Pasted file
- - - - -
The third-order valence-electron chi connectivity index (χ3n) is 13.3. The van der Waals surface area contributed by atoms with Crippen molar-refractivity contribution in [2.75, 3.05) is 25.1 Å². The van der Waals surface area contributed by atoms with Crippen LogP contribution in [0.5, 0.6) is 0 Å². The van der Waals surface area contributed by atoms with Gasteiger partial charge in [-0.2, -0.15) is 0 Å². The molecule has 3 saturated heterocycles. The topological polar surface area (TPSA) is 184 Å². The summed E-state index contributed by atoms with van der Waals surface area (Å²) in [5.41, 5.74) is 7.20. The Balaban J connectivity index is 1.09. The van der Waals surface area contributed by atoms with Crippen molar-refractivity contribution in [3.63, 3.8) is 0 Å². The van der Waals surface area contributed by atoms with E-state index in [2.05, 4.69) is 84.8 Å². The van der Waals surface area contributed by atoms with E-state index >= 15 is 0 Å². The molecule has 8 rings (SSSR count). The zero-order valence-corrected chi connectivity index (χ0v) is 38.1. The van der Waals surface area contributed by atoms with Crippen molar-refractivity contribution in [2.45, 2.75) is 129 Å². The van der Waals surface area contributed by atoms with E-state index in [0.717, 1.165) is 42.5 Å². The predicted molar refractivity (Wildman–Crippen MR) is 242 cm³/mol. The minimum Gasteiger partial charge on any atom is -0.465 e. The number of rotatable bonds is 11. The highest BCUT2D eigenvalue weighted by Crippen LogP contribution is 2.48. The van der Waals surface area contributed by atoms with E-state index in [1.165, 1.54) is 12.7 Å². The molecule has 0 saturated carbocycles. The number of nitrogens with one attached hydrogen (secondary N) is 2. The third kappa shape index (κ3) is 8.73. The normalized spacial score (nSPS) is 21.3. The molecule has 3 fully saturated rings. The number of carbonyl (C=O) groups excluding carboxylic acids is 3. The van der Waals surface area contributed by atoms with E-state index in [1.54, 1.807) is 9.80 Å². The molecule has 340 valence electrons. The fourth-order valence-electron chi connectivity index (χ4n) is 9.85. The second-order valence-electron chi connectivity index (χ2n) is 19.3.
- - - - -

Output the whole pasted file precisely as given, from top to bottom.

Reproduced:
The third-order valence-electron chi connectivity index (χ3n) is 13.3. The van der Waals surface area contributed by atoms with Crippen molar-refractivity contribution in [2.75, 3.05) is 25.1 Å². The van der Waals surface area contributed by atoms with Crippen LogP contribution in [0.5, 0.6) is 0 Å². The van der Waals surface area contributed by atoms with Gasteiger partial charge in [-0.2, -0.15) is 0 Å². The molecule has 3 saturated heterocycles. The topological polar surface area (TPSA) is 184 Å². The summed E-state index contributed by atoms with van der Waals surface area (Å²) in [5.41, 5.74) is 7.20. The Balaban J connectivity index is 1.09. The van der Waals surface area contributed by atoms with Crippen molar-refractivity contribution in [3.63, 3.8) is 0 Å². The van der Waals surface area contributed by atoms with E-state index in [2.05, 4.69) is 84.8 Å². The van der Waals surface area contributed by atoms with E-state index >= 15 is 0 Å². The molecule has 8 rings (SSSR count). The zero-order valence-corrected chi connectivity index (χ0v) is 38.1. The van der Waals surface area contributed by atoms with Crippen molar-refractivity contribution in [2.45, 2.75) is 129 Å². The van der Waals surface area contributed by atoms with E-state index in [0.717, 1.165) is 42.5 Å². The predicted molar refractivity (Wildman–Crippen MR) is 242 cm³/mol. The minimum Gasteiger partial charge on any atom is -0.465 e. The number of rotatable bonds is 11. The highest BCUT2D eigenvalue weighted by Crippen LogP contribution is 2.48. The van der Waals surface area contributed by atoms with E-state index in [1.165, 1.54) is 12.7 Å². The molecule has 0 saturated carbocycles. The number of nitrogens with one attached hydrogen (secondary N) is 2. The third kappa shape index (κ3) is 8.73. The normalized spacial score (nSPS) is 21.3. The molecule has 3 fully saturated rings. The number of carbonyl (C=O) groups excluding carboxylic acids is 3. The van der Waals surface area contributed by atoms with E-state index in [1.54, 1.807) is 9.80 Å². The molecule has 340 valence electrons. The fourth-order valence-electron chi connectivity index (χ4n) is 9.85. The second-order valence-electron chi connectivity index (χ2n) is 19.3.